Revolving credit -- mostly credit card debt -- continued its long-term decline at an annual pace of 2.6% during July, while non-revolving debt expanded at an annual pace of 9.5%.

Investors are watching the economic reports for clues on how much the Federal Open Market Committee might lower monthly Federal Reserve bond purchases after the next meeting of the policy committee on Sept. 17-18. The Fed has been making monthly purchases of $40 billion in long-term mortgage-backed securities and $45 billion in long-term U.S. Treasury bonds since last September, as part of its "QE3" program to hold down long-term interest rates.

The market has anticipated a curbing of Federal Reserve bond buying by sending the yield on 10-Year U.S. Treasury bonds to 2.91% on Monday from 1.70% at the end of April. The yield on the 10-year was down three basis points on Monday.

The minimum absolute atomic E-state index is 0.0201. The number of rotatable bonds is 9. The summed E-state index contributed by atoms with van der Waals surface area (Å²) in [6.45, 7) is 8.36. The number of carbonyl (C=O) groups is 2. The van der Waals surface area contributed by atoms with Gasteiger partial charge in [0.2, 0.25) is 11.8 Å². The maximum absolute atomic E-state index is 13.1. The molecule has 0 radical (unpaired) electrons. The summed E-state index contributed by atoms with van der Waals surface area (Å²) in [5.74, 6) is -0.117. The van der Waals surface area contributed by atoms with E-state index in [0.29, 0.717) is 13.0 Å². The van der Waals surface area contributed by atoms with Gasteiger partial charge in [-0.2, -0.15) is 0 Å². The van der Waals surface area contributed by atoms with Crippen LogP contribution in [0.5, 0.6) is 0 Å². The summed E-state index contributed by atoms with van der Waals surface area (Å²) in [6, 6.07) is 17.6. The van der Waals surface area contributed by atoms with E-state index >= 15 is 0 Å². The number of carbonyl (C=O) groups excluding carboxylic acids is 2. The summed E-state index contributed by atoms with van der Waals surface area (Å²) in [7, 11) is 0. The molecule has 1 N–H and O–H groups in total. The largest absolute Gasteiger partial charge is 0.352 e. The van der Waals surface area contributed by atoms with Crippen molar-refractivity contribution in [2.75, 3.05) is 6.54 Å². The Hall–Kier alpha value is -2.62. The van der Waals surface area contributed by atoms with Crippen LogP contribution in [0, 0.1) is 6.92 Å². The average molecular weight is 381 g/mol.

Major economic reports coming up this week include August retail sale, on Friday.


-- Written by Philip van Doorn in Jupiter, Fla.

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Philip W. van Doorn is a member of TheStreet's banking and finance team, commenting on industry and regulatory trends. He previously served as the senior analyst for Ratings, responsible for assigning financial strength ratings to banks and savings and loan institutions. Mr. van Doorn previously served as a loan operations officer at Riverside National Bank in Fort Pierce, Fla., and as a credit analyst at the Federal Home Loan Bank of New York, where he monitored banks in New York, New Jersey and Puerto Rico. Mr. van Doorn has additional experience in the mutual fund and computer software industries. He holds a bachelor of science in business administration from Long Island University.

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